Zimbabwe and South Africa last week signed a memorandum of understanding (MoU) to address the plight of unaccompanied children crossing the border to the neighbouring country.
This was after South Africa had raised concerns some unaccompanied children might attempt to enter the country through dangerous or irregular means.
Labour and Social Services minister Paurina Gwanyanya Mpariwa signed the agreement with her South African counterpart Bathabile Dlamini.
Mpariwa on Tuesday confirmed her trip to South Africa saying besides signing the MoU, her delegation also toured some facilities holding unaccompanied Zimbabwean children.
“We had the opportunity to tour institutions where the children were being sheltered,” she said.
“We assessed and documented the children at the Walter Sisulu Centre, which is holding some of the children.”
She said her ministry’s long- term plan was to bring the children back home as Zimbabwe had similar institutions to take care of them.
“We have institutions under the National Plan for Orphaned and Vulnerable Children that we resuscitated with the help of the United Nations Education Scientific and Cultural Organisation,” Mpariwa said.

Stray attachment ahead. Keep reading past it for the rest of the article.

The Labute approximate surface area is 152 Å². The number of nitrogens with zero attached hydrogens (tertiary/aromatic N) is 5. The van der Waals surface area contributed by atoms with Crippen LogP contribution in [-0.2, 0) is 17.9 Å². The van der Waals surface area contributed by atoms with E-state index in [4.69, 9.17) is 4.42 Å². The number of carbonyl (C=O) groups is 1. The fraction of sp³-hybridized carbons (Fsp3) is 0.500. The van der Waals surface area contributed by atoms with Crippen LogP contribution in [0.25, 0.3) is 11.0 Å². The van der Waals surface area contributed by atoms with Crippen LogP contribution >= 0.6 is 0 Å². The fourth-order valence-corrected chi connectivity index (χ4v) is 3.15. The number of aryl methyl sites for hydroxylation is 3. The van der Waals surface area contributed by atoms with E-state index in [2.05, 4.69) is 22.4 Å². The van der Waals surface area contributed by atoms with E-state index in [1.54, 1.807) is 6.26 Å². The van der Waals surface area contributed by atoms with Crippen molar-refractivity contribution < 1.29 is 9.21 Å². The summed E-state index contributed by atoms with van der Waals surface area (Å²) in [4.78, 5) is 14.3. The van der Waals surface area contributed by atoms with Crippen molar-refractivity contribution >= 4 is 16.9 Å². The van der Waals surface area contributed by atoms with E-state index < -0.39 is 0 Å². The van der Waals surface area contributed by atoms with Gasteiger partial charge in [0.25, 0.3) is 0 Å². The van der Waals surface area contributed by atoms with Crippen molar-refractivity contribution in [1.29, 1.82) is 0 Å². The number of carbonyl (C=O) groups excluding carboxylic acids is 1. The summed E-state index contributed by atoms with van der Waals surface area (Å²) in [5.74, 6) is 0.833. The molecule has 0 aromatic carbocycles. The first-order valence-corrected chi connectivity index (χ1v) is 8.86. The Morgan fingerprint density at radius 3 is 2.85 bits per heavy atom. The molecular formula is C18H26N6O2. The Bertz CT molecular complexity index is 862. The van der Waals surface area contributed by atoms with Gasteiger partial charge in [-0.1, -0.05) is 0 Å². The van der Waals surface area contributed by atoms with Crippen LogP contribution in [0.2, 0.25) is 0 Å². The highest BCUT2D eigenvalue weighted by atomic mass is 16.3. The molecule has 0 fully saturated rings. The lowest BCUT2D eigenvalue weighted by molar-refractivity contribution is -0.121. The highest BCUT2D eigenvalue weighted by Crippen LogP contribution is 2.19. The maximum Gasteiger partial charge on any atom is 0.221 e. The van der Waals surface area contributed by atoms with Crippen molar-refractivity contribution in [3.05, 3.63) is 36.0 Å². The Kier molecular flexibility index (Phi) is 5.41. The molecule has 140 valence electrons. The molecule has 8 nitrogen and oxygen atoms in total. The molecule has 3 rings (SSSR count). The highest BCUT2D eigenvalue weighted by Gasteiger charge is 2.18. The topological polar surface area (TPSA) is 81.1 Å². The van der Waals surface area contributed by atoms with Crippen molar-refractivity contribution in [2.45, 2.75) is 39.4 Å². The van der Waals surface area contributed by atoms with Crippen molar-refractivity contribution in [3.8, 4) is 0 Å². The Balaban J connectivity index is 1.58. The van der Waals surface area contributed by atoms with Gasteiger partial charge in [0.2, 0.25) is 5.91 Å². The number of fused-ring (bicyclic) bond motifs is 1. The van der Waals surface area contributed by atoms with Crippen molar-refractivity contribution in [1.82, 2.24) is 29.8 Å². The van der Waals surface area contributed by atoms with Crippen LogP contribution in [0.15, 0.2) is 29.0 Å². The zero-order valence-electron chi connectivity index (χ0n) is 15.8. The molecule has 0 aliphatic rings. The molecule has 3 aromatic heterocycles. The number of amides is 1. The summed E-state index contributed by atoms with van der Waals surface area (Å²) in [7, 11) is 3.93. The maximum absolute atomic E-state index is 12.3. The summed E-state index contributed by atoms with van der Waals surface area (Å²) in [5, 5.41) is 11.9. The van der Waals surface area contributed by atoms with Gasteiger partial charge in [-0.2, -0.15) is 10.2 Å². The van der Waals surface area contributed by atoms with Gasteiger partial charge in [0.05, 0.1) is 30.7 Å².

She added that her ministry was documenting all children in the South African facilities, in terms of their names, sex and age.
“South Africa is a signatory to various regional and international protocols on the protection of children,” Dlamini said.
“In terms of these protocols children in South Africa, whether foreign or not, should be accorded the same rights as all other children in our country.
“It is for that reason that we want to formalise the working arrangements between our two countries to ensure the best interest of undocumented and unaccompanied minors.”
She also noted there has been a major shift in national policy and assistance towards Zimbabwean children, who should now be deported to Zimbabwe, if they voluntarily choose to go back.
“A South African/Zimbabwe Cross-Border Sub-Committee has been established and has adopted standard operating procedures aimed at formalising processes of offering assistance to unaccompanied children.”
Hundreds of unaccompanied Zimbabwean children cross the border to South Africa every year.
South Africa last month resumed the deportation of illegal immigrants from Zimbabwe after a one-year moratorium.